Standing Rock Sioux Tribe urges calm as National Guard called in before pipeline ruling

The leader of the Standing Rock Sioux Tribe in North Dakota is urging calm ahead of a highly anticipated court ruling that could halt work on the contentious Dakota Access pipeline project.

North Dakota governor brings in more police, calls up National Guard ahead of court decision

The leader of the Standing Rock Sioux Tribe in North Dakota is urging calm ahead of a highly anticipated court ruling that could halt work on the contentious Dakota Access pipeline project. 2:29

The leader of the Standing Rock Sioux Tribe in North Dakota is urging calm ahead of a highly anticipated court ruling that could halt work on the contentious Dakota Access pipeline project.

Thousands have gathered in and around the reservation to support the tribe's fight against the pipeline, which many fear could leak and contaminate the Missouri River. The tribe was successful in getting a temporary work halt on portions of the pipeline earlier this week.

But the temporary work stop came only after a violent confrontation over the weekend between people from the camp and private security guards armed with dogs and pepper spray.

Tribal chair David Archambault said that regardless of how the Federal Court rules on Friday, he doesn't want to see a repeat of that conflict.

'Any act of violence hurts our cause and is not welcome here,' said Standing Rock Sioux Tribe chair David Archambault, as North Dakota's governor activates the National Guard before a court's pipeline decision on Friday. (Trevor Brine/CBC)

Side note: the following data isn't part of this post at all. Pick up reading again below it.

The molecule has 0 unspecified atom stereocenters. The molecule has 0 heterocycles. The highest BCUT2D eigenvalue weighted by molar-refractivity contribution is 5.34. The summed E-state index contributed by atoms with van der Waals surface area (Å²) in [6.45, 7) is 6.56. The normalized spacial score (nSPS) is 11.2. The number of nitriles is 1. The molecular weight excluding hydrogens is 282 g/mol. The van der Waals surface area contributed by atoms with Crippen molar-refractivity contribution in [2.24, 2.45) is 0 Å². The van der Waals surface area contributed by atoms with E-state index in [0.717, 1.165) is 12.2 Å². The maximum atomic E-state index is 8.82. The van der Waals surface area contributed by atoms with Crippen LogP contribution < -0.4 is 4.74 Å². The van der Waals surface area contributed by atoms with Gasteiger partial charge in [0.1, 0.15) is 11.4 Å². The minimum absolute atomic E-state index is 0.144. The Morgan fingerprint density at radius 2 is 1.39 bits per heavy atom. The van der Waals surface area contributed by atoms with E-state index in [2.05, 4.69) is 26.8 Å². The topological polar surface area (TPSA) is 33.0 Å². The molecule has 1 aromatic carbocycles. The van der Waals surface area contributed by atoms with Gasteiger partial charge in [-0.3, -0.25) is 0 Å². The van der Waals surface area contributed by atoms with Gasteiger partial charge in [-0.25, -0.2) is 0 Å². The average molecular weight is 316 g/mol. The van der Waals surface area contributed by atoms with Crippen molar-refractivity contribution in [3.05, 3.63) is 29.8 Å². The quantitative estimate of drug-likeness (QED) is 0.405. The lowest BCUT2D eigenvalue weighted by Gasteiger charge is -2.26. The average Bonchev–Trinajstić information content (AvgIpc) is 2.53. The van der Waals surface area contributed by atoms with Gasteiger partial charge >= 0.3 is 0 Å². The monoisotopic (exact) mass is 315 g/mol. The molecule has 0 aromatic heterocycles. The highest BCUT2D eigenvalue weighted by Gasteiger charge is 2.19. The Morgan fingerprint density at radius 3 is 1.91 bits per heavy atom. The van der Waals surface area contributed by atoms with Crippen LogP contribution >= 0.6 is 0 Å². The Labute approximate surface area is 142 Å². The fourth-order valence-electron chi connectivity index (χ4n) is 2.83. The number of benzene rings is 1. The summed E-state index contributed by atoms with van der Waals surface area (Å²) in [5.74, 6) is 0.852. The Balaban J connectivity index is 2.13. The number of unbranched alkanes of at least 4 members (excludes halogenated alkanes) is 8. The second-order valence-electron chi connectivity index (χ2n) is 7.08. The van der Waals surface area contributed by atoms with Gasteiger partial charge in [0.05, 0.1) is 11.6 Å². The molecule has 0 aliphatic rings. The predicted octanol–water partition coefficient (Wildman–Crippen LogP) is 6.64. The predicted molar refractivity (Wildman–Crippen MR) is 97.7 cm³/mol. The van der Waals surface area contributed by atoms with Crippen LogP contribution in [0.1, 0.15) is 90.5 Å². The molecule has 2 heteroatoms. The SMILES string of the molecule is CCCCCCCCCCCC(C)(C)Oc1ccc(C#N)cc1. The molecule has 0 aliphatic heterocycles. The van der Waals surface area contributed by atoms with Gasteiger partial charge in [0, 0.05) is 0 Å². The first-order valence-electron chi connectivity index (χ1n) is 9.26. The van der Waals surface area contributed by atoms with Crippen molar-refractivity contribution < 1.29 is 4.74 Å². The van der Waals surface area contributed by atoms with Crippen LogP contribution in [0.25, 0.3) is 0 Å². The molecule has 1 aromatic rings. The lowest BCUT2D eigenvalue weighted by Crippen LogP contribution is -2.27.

"Any act of violence hurts our cause and is not welcome here," he said in a statement released on Thursday. 

"We invite all supporters to join us in prayer that, ultimately, the right decision — the moral decision — is made to protect our people, our sacred places, our land and our resources."

More police, National Guard

But also on Thursday, North Dakota Gov. Jack Dalrymple announced that the National Guard would be providing backup to police along highways leading to the reservation.

Armed guardsmen would replace state police and sheriffs who had been operating a traffic stop on Highway 1806, which links Bismarck with Standing Rock. 

"A small number of N.D. National Guard personnel will support law enforcement to augment public safety efforts," said a statement from the Morton County Sheriff's Department, a county that shares a border with the reservation.

A further 100 National Guard members will also be on standby.

National Guard won't enter camp

A camp set up to support the Standing Rock Sioux Tribe's fight against the oil pipeline has swelled over the past few days, now populated by thousands of people from across North America.

Red Warrior Camp in southern North Dakota, set up to support the Standing Rock Sioux Nation's fight against an oil pipeline, has swelled as thousands show up in support. (Trevor Brine/CBC)

Few in that camp seemed concerned about the increase in police, though some reported already seeing unmarked vehicles with out-of-state licence plates in the area.

Archambault said he was told by the governor that National Guard would not enter the camp.

With files from The Associated Press